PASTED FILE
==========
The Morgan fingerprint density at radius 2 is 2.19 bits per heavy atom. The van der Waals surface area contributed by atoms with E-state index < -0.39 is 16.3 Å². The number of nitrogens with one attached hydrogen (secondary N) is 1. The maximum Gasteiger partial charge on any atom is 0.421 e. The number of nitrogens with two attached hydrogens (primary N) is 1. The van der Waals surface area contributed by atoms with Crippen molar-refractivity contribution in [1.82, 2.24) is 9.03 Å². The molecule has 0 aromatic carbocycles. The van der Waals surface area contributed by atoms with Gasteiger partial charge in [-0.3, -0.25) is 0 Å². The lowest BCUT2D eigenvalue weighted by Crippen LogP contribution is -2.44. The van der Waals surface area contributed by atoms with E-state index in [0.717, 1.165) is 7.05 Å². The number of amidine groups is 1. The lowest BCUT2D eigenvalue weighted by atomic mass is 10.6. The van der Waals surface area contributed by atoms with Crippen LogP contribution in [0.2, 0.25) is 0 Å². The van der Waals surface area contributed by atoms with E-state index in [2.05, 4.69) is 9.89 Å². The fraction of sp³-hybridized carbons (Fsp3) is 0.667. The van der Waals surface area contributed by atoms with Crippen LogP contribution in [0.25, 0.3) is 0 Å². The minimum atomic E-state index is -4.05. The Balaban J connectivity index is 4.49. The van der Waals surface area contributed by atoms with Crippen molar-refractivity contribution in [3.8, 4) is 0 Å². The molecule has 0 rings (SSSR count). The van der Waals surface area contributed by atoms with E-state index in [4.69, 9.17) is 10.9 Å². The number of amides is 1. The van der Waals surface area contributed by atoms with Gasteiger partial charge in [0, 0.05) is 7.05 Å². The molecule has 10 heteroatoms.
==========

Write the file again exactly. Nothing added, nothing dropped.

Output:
The Morgan fingerprint density at radius 2 is 2.19 bits per heavy atom. The van der Waals surface area contributed by atoms with E-state index < -0.39 is 16.3 Å². The number of nitrogens with one attached hydrogen (secondary N) is 1. The maximum Gasteiger partial charge on any atom is 0.421 e. The number of nitrogens with two attached hydrogens (primary N) is 1. The van der Waals surface area contributed by atoms with Crippen molar-refractivity contribution in [1.82, 2.24) is 9.03 Å². The molecule has 0 aromatic carbocycles. The van der Waals surface area contributed by atoms with Gasteiger partial charge in [-0.3, -0.25) is 0 Å². The lowest BCUT2D eigenvalue weighted by Crippen LogP contribution is -2.44. The van der Waals surface area contributed by atoms with E-state index in [0.717, 1.165) is 7.05 Å². The number of amidine groups is 1. The lowest BCUT2D eigenvalue weighted by atomic mass is 10.6. The van der Waals surface area contributed by atoms with Crippen LogP contribution in [0.2, 0.25) is 0 Å². The van der Waals surface area contributed by atoms with E-state index in [2.05, 4.69) is 9.89 Å². The fraction of sp³-hybridized carbons (Fsp3) is 0.667. The van der Waals surface area contributed by atoms with Crippen LogP contribution in [0.25, 0.3) is 0 Å². The minimum atomic E-state index is -4.05. The Balaban J connectivity index is 4.49. The van der Waals surface area contributed by atoms with Crippen molar-refractivity contribution in [3.8, 4) is 0 Å². The molecule has 0 rings (SSSR count). The van der Waals surface area contributed by atoms with E-state index in [4.69, 9.17) is 10.9 Å². The number of amides is 1. The van der Waals surface area contributed by atoms with Gasteiger partial charge in [0, 0.05) is 7.05 Å². The molecule has 10 heteroatoms.